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I am trying to use residues to find $\int_0^\pi \frac{d\theta}{5+3\cos\theta}$.

My thoughts:

Letting $z=e^{i\theta}$ we get $dz=ie^{i\theta}$. Then, $\int_0^\pi \frac{d\theta}{5+3\cos\theta}=\frac{1}{5}\int_{|z|=1}\frac{dz}{iz(1+\frac{3}{5}(\frac{z+z^{-1}}{2}))}=-2i\int_{|z|=1}\frac{dz}{3z^2+10z+3}$.
Now, using the quadratic formula, we get that the integral becomes $-2i\int_{|z|=1}\frac{dz}{(z+3)(3z+1)}$. So, now we will compute the residue at $z=-\frac{1}{3}$ only since $z=3$ is outside of our circle. The residue is equal to $\frac{3}{8}$, and so the integral is equal to $(2\pi i)(-2i)(\frac{3}{8})=\frac{3\pi}{2}$. But, this integral, I believe should actually be equal to $\frac{\pi}{4}$ based on Wolfram.

I am wondering if I did something wrong, or (hopefully not) is it just some silly algebra mistake somewhere. Any thoughts, suggestions, etc. are always appreciated! Thank you.

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    $\begingroup$ there are two algebra mistakes - the residue has an extra $1/3$ as $\frac{z+1/3}{3z+1} \to 1/3$ and the original integral is $[0,\pi]$ so you need another $1/2$ to make it full circle (which is indeed legitimate by symmetry) $\endgroup$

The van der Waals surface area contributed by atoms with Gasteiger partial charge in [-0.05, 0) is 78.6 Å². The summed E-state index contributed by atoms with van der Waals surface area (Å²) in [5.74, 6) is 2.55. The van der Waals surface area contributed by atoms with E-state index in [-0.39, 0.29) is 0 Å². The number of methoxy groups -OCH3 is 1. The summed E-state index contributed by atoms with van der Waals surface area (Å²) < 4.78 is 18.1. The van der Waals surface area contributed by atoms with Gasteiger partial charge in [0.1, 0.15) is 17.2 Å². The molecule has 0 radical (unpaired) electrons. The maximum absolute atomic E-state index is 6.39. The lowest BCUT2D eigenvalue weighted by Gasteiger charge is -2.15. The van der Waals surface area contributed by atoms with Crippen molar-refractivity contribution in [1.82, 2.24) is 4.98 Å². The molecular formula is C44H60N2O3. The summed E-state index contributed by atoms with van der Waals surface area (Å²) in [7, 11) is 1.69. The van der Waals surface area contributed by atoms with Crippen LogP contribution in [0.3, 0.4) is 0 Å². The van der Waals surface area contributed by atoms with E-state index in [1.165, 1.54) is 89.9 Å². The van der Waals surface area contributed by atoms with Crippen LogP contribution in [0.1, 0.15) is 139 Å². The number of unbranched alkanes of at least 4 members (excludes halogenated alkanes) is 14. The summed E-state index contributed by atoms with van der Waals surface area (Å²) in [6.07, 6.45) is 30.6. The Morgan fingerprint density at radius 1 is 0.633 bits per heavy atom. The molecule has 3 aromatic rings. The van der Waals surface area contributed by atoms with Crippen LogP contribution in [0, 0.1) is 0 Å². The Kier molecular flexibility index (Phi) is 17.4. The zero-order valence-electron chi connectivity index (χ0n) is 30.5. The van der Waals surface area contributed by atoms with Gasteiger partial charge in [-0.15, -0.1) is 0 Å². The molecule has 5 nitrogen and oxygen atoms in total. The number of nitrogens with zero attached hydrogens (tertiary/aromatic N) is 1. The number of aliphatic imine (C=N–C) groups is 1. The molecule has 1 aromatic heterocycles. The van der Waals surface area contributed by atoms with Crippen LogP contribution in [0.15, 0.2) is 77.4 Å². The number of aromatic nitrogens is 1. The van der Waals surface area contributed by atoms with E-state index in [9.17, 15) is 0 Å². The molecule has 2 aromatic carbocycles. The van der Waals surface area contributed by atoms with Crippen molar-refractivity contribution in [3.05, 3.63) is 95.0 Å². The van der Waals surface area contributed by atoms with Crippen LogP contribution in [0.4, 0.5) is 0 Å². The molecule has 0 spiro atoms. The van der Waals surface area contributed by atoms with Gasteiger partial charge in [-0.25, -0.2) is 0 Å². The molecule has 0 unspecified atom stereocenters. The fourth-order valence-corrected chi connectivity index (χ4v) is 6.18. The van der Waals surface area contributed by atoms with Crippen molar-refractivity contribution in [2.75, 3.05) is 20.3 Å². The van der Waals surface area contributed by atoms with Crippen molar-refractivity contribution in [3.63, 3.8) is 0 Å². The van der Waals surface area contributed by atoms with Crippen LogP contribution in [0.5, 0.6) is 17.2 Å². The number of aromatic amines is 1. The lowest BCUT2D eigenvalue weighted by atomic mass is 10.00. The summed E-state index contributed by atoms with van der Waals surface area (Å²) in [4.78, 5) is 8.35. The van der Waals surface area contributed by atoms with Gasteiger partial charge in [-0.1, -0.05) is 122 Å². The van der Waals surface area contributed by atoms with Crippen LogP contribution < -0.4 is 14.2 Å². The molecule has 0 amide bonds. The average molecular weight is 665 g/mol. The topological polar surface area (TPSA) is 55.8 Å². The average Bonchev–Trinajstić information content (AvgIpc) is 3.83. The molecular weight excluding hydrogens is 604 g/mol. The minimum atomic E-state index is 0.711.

– Conrad
    Jul 12 '20 at 23:16
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    $\begingroup$ @Conrad I see that I made an algebra mistake, but shouldn't the residue be $\frac{9}{8}$ as $\lim_{z\rightarrow -\frac{1}{3}}\frac{z+\frac{1}{3}}{(3z+1)(z+3)}=\lim_{z\rightarrow -\frac{1}{3}}\frac{1}{z+3}$? $\endgroup$
    – User7238
    Jul 13 '20 at 0:06
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    $\begingroup$ $\frac{z+1/3}{3z+1} =1/3$ $\endgroup$
    – Conrad
    Jul 13 '20 at 0:10
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    $\begingroup$ Not sure what you are talking about $1/(-1/3+3)=3/8$ not $9/8$ so multiplying with the $1/3$ from the $3z+1$ vs $z+1/3$ gives you $1/8$ as the residue at $-1/3$ is just $\lim_{z\rightarrow -\frac{1}{3}}\frac{z+\frac{1}{3}}{(3z+1)(z+3)}=1/8$ $\endgroup$
    – Conrad
    Jul 13 '20 at 0:42
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    $\begingroup$ no problem - you can always double-check with the simple fraction decomposition if in doubt and here it is $1/8(3/(3z+1)-1/(z+3)$ so the limit is $1/8$ as the numerator $3$ gives precisely the denominator when multiplied by $z+1/3$ $\endgroup$
    – Conrad
    Jul 13 '20 at 0:52
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$$I = \int_0^\pi \frac{d\theta}{5+3\cos\theta}$$

I want the range to be $0$ to $2\pi$ so I will apply the substitution $\tau = \theta / 2$.

$$I = \int_0^{2 \pi} \frac{d\tau}{10+6\cos\tau}$$

Now I can apply my Residue Theorem lemma (from Freitag):

enter image description here

In our case $$f(z) = \frac{1}{i z}\frac{1}{10 + \tfrac{1}{2}6(z + \frac{1}{z})} = \frac{1}{i}\frac{1}{3z^2 + 10z + 3} = \frac{-i}{(z + 3)(3z + 1)} = \frac{-i}{3 (z + 3)(z + \tfrac{1}{3})}$$

There are two simple poles at $z_1=-3$ and $z_2=-\tfrac{1}{3}$ let's calculate the residues:

  • $\operatorname{Res}(f;z_1) = \frac{-i}{3 \cdot (z_1 + \tfrac{1}{3})} = i/8$
  • $\operatorname{Res}(f;z_2) = \frac{-i}{3 \cdot (z_2 + 3)} = -i/8$

we will only use the $z_2$ residue as $z_1$ lies outside $\mathbb E$.

So $$I = 2 \pi i \cdot - i / 8 = \pi / 4$$

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